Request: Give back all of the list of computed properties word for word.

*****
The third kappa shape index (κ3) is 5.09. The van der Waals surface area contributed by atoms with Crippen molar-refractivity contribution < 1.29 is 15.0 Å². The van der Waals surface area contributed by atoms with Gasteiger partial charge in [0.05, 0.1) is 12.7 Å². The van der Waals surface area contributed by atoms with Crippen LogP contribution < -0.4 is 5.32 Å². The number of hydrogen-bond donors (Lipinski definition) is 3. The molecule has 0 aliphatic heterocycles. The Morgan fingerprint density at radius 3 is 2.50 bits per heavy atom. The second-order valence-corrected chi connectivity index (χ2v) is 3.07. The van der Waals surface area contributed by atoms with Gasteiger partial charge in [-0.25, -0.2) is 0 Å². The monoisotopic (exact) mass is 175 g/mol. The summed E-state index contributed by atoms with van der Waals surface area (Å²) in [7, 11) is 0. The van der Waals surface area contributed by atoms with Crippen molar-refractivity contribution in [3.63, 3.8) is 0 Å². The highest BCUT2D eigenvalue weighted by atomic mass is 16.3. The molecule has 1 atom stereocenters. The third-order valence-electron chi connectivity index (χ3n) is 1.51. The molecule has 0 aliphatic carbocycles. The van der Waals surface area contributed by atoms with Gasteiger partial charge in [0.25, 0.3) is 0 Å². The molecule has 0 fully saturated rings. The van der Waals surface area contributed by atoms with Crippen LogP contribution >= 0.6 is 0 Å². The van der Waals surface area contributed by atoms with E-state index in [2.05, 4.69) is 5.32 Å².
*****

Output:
The third kappa shape index (κ3) is 5.09. The van der Waals surface area contributed by atoms with Crippen molar-refractivity contribution < 1.29 is 15.0 Å². The van der Waals surface area contributed by atoms with Gasteiger partial charge in [0.05, 0.1) is 12.7 Å². The van der Waals surface area contributed by atoms with Crippen LogP contribution < -0.4 is 5.32 Å². The number of hydrogen-bond donors (Lipinski definition) is 3. The molecule has 0 aliphatic heterocycles. The Morgan fingerprint density at radius 3 is 2.50 bits per heavy atom. The second-order valence-corrected chi connectivity index (χ2v) is 3.07. The van der Waals surface area contributed by atoms with Gasteiger partial charge in [-0.25, -0.2) is 0 Å². The monoisotopic (exact) mass is 175 g/mol. The summed E-state index contributed by atoms with van der Waals surface area (Å²) in [7, 11) is 0. The van der Waals surface area contributed by atoms with Crippen molar-refractivity contribution in [3.63, 3.8) is 0 Å². The highest BCUT2D eigenvalue weighted by atomic mass is 16.3. The molecule has 1 atom stereocenters. The third-order valence-electron chi connectivity index (χ3n) is 1.51. The molecule has 0 aliphatic carbocycles. The van der Waals surface area contributed by atoms with Gasteiger partial charge in [0.25, 0.3) is 0 Å². The molecule has 0 fully saturated rings. The van der Waals surface area contributed by atoms with Crippen LogP contribution >= 0.6 is 0 Å². The van der Waals surface area contributed by atoms with E-state index in [2.05, 4.69) is 5.32 Å².